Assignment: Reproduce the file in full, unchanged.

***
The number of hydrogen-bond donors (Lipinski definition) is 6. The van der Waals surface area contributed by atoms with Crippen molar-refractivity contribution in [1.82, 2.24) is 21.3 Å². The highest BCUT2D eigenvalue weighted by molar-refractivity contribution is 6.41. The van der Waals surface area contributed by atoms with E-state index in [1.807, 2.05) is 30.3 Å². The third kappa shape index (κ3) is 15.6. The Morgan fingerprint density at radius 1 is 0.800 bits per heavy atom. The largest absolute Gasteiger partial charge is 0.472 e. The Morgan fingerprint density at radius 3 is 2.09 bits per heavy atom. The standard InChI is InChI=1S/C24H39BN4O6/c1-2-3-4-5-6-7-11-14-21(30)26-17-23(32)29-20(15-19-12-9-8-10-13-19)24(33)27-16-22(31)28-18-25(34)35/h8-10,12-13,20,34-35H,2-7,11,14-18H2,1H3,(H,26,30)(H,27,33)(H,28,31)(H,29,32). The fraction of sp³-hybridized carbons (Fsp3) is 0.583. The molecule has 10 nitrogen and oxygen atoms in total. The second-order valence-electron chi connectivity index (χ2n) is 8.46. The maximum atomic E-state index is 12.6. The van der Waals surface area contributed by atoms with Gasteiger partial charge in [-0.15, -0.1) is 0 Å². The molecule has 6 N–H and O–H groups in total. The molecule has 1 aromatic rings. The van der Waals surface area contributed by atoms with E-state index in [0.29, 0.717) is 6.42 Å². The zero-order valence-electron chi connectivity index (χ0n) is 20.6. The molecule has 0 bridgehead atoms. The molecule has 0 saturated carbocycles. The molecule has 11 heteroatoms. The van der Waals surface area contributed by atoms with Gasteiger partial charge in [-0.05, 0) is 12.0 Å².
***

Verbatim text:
The number of hydrogen-bond donors (Lipinski definition) is 6. The van der Waals surface area contributed by atoms with Crippen molar-refractivity contribution in [1.82, 2.24) is 21.3 Å². The highest BCUT2D eigenvalue weighted by molar-refractivity contribution is 6.41. The van der Waals surface area contributed by atoms with E-state index in [1.807, 2.05) is 30.3 Å². The third kappa shape index (κ3) is 15.6. The Morgan fingerprint density at radius 1 is 0.800 bits per heavy atom. The largest absolute Gasteiger partial charge is 0.472 e. The Morgan fingerprint density at radius 3 is 2.09 bits per heavy atom. The standard InChI is InChI=1S/C24H39BN4O6/c1-2-3-4-5-6-7-11-14-21(30)26-17-23(32)29-20(15-19-12-9-8-10-13-19)24(33)27-16-22(31)28-18-25(34)35/h8-10,12-13,20,34-35H,2-7,11,14-18H2,1H3,(H,26,30)(H,27,33)(H,28,31)(H,29,32). The fraction of sp³-hybridized carbons (Fsp3) is 0.583. The molecule has 10 nitrogen and oxygen atoms in total. The second-order valence-electron chi connectivity index (χ2n) is 8.46. The maximum atomic E-state index is 12.6. The van der Waals surface area contributed by atoms with Gasteiger partial charge in [-0.15, -0.1) is 0 Å². The molecule has 6 N–H and O–H groups in total. The molecule has 1 aromatic rings. The van der Waals surface area contributed by atoms with E-state index in [0.29, 0.717) is 6.42 Å². The zero-order valence-electron chi connectivity index (χ0n) is 20.6. The molecule has 0 bridgehead atoms. The molecule has 0 saturated carbocycles. The molecule has 11 heteroatoms. The van der Waals surface area contributed by atoms with Gasteiger partial charge in [-0.05, 0) is 12.0 Å².